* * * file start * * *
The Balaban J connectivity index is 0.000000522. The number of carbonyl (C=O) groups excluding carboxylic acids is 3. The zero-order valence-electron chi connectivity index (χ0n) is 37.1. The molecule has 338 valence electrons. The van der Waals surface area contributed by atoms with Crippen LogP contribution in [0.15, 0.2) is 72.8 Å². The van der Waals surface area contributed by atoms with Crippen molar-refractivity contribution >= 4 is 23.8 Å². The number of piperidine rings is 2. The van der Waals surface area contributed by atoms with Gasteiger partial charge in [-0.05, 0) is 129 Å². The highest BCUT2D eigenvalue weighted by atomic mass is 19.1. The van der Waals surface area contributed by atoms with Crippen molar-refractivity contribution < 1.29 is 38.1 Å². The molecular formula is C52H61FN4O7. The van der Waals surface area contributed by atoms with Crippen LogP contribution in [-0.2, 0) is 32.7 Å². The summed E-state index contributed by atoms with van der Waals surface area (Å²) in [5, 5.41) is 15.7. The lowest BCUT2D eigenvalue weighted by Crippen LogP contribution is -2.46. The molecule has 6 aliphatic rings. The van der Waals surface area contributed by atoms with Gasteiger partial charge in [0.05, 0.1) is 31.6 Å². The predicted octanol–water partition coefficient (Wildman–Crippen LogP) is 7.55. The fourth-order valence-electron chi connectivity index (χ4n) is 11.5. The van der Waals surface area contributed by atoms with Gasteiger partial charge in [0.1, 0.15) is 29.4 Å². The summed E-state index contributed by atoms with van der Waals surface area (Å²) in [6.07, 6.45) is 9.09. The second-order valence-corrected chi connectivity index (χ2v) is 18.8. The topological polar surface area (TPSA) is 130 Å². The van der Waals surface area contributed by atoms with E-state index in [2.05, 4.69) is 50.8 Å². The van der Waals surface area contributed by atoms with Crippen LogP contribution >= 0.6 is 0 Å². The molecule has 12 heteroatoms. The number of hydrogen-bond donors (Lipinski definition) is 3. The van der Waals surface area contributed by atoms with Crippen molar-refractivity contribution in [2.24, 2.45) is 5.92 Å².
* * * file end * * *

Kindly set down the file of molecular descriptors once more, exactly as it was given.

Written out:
The Balaban J connectivity index is 0.000000522. The number of carbonyl (C=O) groups excluding carboxylic acids is 3. The zero-order valence-electron chi connectivity index (χ0n) is 37.1. The molecule has 338 valence electrons. The van der Waals surface area contributed by atoms with Crippen LogP contribution in [0.15, 0.2) is 72.8 Å². The van der Waals surface area contributed by atoms with Crippen molar-refractivity contribution >= 4 is 23.8 Å². The number of piperidine rings is 2. The van der Waals surface area contributed by atoms with Gasteiger partial charge in [-0.05, 0) is 129 Å². The highest BCUT2D eigenvalue weighted by atomic mass is 19.1. The van der Waals surface area contributed by atoms with Crippen molar-refractivity contribution < 1.29 is 38.1 Å². The molecular formula is C52H61FN4O7. The van der Waals surface area contributed by atoms with Crippen LogP contribution in [-0.2, 0) is 32.7 Å². The summed E-state index contributed by atoms with van der Waals surface area (Å²) in [5, 5.41) is 15.7. The lowest BCUT2D eigenvalue weighted by Crippen LogP contribution is -2.46. The molecule has 6 aliphatic rings. The van der Waals surface area contributed by atoms with Gasteiger partial charge in [0.05, 0.1) is 31.6 Å². The predicted octanol–water partition coefficient (Wildman–Crippen LogP) is 7.55. The fourth-order valence-electron chi connectivity index (χ4n) is 11.5. The van der Waals surface area contributed by atoms with Gasteiger partial charge in [0.1, 0.15) is 29.4 Å². The summed E-state index contributed by atoms with van der Waals surface area (Å²) in [6.07, 6.45) is 9.09. The second-order valence-corrected chi connectivity index (χ2v) is 18.8. The topological polar surface area (TPSA) is 130 Å². The van der Waals surface area contributed by atoms with E-state index in [2.05, 4.69) is 50.8 Å². The van der Waals surface area contributed by atoms with Crippen LogP contribution >= 0.6 is 0 Å². The molecule has 12 heteroatoms. The number of hydrogen-bond donors (Lipinski definition) is 3. The van der Waals surface area contributed by atoms with Crippen molar-refractivity contribution in [2.24, 2.45) is 5.92 Å².